An Important Message on Solitary Confinement of State Prisoners with Mental Disorders
From the Mental Health Association in Michigan & Michigan Partners in Crisis
September 6, 2012
Sections 924 and 929 of the FY-13 Department of Corrections (DOC) budget bill prohibit the use of administrative (punitive) segregation of state prisoners with serious mental illness (SMI) or serious emotional disturbance (SED) – as defined in Michigan’s Mental Health Code. (Regarding youth, the same prohibition applies to any prisoner under 19 with developmental disability. Any reference to SED from hereon in this communication includes youth with developmental disability.)
The legislative language states that an SMI or SED prisoner shall not be placed/confined in administrative segregation. An SMI or SED prisoner may only – under the supervision of a mental health professional – be secluded in a therapeutic environment for the safety of the prisoner or others, and such a prisoner in such seclusion shall be evaluated by a mental health professional at least every 12 hours.
This has been an important initiative for the statewide mental health-and-justice coalition, Partners in Crisis (PIC), since its inception. We have had similar language in DOC budget bills previously, but those versions were written in a way that was open to varying interpretations. We believed that administrative segregation for SMI and SED was banned; others may have believed differently. For FY-13, the language was given better clarity and cannot be misinterpreted.
It’s our understanding that DOC will soon seek in a supplemental budget bill language that waters down sections 924 and 929 of the FY-13 budget.
You are encouraged to quickly communicate with the two corrections appropriation subcommittee chairs – Sen. John Proos and Rep. Joe Haveman – and tell them you oppose any changes to sections 924 and 929 of the FY-13 DOC budget bill. State after state is trying to develop ways to end administrative segregation in general, let alone for those with mental illness and emotional disorders. This is an excellent first step for Michigan.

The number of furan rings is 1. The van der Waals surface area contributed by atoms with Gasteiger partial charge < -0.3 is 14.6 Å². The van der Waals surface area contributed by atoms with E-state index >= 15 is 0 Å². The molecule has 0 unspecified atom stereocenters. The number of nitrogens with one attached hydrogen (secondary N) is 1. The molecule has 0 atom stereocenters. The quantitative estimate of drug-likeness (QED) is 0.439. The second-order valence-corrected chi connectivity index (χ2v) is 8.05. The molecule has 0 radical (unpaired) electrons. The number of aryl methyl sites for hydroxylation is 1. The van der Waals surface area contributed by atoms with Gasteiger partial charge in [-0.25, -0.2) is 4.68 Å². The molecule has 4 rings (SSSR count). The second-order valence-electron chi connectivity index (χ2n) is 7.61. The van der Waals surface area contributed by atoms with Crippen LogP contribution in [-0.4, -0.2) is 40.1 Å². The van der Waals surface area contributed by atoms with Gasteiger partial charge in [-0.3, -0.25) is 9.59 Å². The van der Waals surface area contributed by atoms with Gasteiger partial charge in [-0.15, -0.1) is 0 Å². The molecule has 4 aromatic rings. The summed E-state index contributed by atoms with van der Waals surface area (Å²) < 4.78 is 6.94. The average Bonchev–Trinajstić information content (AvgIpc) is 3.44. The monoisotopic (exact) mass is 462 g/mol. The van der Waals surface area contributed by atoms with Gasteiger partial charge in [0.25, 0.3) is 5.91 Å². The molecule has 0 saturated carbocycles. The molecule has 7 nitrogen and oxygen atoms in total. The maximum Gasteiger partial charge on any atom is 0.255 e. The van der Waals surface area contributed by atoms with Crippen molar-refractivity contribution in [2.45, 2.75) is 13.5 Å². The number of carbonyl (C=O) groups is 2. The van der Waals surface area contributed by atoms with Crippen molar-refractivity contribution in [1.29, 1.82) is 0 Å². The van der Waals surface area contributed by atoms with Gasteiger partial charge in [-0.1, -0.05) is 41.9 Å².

Administrative segregation is a counter-productive and damaging response to “acting out” by persons with SED or SMI. It punishes people for having a brain disorder, and then exacerbates their conditions by creating an environment that is totally inconsistent with effective therapy.
DOC claims that, for FY-11, the daily average number of SMI or developmental disability prisoners in administrative segregation was 96 (a 275% increase from what the Department was reporting five years prior). Others – e.g., Detroit Free Press earlier this year – claim the figure is several hundred.
Either way, the numbers suggest the Department’s avowed appreciation of this issue is not resulting in sufficient progress. Administrative segregation for severe mental disabilities is a losing policy and practice. Senator Proos and Representative Haveman should be commended for the action the Legislature took on the FY-13 budget bill, and you should let them know you strongly oppose any changes to that action.
Thank you for your thoughtful attention to this matter. We would welcome receiving copies of any communications you send (firstname.lastname@example.org).
Legislative Contact Info:
The Honorable John Proos, Michigan Senate
P.O. Box 30036, Lansing, MI 48909
Phone: 517-373-6960, Fax: 517-373-0897
The Honorable Joe Haveman, Michigan House of Representatives
P.O. Box 30014, Lansing, MI 48909
Phone: 517-373-0830, Fax: 517-373-7806